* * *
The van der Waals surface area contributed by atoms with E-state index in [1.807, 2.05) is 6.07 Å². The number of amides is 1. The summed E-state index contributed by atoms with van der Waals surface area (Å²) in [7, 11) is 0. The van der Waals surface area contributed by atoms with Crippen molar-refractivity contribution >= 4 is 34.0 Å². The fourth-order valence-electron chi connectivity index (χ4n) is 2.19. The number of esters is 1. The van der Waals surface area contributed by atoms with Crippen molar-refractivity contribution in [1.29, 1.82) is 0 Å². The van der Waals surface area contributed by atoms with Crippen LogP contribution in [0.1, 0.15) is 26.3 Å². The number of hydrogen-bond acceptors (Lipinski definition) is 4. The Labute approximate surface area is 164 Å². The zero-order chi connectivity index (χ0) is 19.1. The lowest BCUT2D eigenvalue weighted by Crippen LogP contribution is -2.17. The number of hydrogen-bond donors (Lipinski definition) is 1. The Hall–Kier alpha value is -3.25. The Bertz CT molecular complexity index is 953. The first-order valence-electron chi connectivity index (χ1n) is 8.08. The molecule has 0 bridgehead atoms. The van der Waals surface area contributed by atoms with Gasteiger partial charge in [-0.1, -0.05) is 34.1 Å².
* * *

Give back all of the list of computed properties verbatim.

The van der Waals surface area contributed by atoms with E-state index in [1.807, 2.05) is 6.07 Å². The number of amides is 1. The summed E-state index contributed by atoms with van der Waals surface area (Å²) in [7, 11) is 0. The van der Waals surface area contributed by atoms with Crippen molar-refractivity contribution >= 4 is 34.0 Å². The fourth-order valence-electron chi connectivity index (χ4n) is 2.19. The number of esters is 1. The van der Waals surface area contributed by atoms with Crippen molar-refractivity contribution in [1.29, 1.82) is 0 Å². The van der Waals surface area contributed by atoms with Crippen LogP contribution in [0.1, 0.15) is 26.3 Å². The number of hydrogen-bond acceptors (Lipinski definition) is 4. The Labute approximate surface area is 164 Å². The zero-order chi connectivity index (χ0) is 19.1. The lowest BCUT2D eigenvalue weighted by Crippen LogP contribution is -2.17. The number of hydrogen-bond donors (Lipinski definition) is 1. The Hall–Kier alpha value is -3.25. The Bertz CT molecular complexity index is 953. The first-order valence-electron chi connectivity index (χ1n) is 8.08. The molecule has 0 bridgehead atoms. The van der Waals surface area contributed by atoms with Gasteiger partial charge in [-0.1, -0.05) is 34.1 Å².